• Sing outside. Belt out “Singin’ in the Rain,” “I Love a Rainy Night,” or “Raindrops Keep Fallin’ on My Head” — and watch traffic clear out.

Some hot, dry summers, I feel like a walking raisin. But this spring, I check my arms for sprouting mushrooms — one more thing to do on a rainy April day.

What’s your favorite rainy day activity?

Loony the Lamb

For years I celebrated holidays by directing church musicals. One fateful Easter I chose Watch the Lamb, which focused on Jesus as the Lamb of God. A live lamb would make the ancient story come alive.

During rehearsals, the cast greeted our lamb with enthusiasm.

Church janitors did not. “Do something before that animal pees all over — or worse.”

Why hadn’t I considered this minor complication? Especially as the lamb made entrances down different aisles. Most Passover lambs in 30 A.D. did not wear Pampers®

 What other option existed?

God provided the perfect solution: we would cover the stage and church aisles with the burlap-like backside of my recently discarded carpet.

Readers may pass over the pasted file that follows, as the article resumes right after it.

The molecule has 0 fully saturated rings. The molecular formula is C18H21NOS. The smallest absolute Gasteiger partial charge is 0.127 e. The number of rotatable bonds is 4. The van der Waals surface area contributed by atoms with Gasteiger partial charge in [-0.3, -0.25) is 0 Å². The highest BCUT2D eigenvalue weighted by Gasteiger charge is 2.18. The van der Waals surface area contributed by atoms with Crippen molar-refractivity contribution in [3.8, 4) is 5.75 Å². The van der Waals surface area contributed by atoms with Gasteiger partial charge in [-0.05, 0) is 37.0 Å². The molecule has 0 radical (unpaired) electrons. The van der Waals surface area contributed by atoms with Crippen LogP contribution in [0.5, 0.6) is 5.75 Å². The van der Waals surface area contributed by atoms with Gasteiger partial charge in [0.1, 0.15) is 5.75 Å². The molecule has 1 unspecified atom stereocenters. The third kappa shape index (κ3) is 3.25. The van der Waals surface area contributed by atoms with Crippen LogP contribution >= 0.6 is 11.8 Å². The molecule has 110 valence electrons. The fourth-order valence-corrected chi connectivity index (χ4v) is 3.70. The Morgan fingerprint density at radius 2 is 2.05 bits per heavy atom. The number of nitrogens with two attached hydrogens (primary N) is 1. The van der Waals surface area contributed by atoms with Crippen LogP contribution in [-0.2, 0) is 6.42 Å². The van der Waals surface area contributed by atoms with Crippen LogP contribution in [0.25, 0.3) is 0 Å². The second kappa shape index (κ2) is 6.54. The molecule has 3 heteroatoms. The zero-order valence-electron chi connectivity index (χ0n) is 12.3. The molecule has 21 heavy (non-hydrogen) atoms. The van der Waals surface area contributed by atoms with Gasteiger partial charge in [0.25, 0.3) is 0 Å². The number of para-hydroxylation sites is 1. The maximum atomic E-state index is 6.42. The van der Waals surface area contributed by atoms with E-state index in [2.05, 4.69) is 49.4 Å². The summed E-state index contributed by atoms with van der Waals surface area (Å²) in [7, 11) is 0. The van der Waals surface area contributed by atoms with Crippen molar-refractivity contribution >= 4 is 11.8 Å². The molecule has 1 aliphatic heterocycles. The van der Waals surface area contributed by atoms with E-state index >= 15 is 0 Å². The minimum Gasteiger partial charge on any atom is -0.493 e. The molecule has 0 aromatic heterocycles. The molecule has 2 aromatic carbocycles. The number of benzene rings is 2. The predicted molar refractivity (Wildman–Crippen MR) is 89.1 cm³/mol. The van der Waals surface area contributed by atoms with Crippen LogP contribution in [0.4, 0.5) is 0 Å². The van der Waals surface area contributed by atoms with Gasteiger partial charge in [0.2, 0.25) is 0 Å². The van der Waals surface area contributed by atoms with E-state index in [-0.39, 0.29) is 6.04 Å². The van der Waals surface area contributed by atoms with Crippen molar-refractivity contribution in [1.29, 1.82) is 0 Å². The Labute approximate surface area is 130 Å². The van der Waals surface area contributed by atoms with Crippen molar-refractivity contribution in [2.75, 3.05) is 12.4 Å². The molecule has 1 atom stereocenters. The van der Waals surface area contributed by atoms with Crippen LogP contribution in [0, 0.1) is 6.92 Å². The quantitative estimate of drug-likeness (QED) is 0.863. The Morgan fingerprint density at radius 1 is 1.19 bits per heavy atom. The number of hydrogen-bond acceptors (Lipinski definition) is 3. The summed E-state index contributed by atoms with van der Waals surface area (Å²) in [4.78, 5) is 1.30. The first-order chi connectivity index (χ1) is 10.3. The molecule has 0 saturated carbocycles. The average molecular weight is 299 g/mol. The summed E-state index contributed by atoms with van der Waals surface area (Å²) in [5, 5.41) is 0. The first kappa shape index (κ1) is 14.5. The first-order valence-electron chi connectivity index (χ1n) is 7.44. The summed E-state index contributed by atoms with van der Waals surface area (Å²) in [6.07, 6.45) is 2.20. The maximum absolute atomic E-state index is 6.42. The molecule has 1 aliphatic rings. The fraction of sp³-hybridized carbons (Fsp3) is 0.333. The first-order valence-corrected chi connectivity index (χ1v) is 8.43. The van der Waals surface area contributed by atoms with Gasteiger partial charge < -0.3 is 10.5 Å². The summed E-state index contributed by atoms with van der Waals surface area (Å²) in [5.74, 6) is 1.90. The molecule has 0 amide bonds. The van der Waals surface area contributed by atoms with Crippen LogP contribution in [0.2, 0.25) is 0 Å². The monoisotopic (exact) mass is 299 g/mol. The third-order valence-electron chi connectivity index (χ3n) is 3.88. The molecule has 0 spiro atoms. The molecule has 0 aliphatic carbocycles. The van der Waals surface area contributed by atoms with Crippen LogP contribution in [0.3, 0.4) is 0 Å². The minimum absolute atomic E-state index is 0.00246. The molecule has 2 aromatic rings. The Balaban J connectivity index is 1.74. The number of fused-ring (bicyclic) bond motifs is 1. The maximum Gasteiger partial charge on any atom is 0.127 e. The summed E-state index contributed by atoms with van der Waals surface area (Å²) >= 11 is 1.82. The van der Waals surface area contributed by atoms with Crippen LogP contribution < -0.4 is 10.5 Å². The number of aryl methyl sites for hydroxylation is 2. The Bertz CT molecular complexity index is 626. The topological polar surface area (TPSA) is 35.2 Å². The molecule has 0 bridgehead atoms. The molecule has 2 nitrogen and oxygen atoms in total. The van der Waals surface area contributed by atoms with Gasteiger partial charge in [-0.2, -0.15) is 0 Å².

However, God didn’t send angels to cut, arrange and duct tape the carpet throughout the sanctuary. After two unspiritual, aching-knee days, all my bases were covered. No worries now, right?

Wrong.

Loony the Lamb had his own ideas about entrances and exits. A hay bale helped keep him quiet, but for obvious reasons, we avoided feeding him too much.

The 60-member cast’s noise made Loony more nervous than your Aunt Nellie. Kids petted him without mercy. Bright lights and heat caused him to hyperventilate. During dress rehearsal, Loony the Lamb collapsed onstage in a wooly, quivering heap.

Watch the Lamb? No audience would want to watch this.

Two animal lovers carried the prostrate lamb outside while we prayed — and Loony recovered. One guy built a pen outside the stage door where our prima donna cropped grass between scenes. Visiting hours were restricted, with no autographs. We did everything but paint a star on Loony’s gate.

Thankfully, he showed no new signs of cardiac arrest. His brassy baaaaa erupted only once during performances — during solemn prayer after the crucifixion.

Our ingenious actors shifted and blocked escape routes, all the while looking very holy.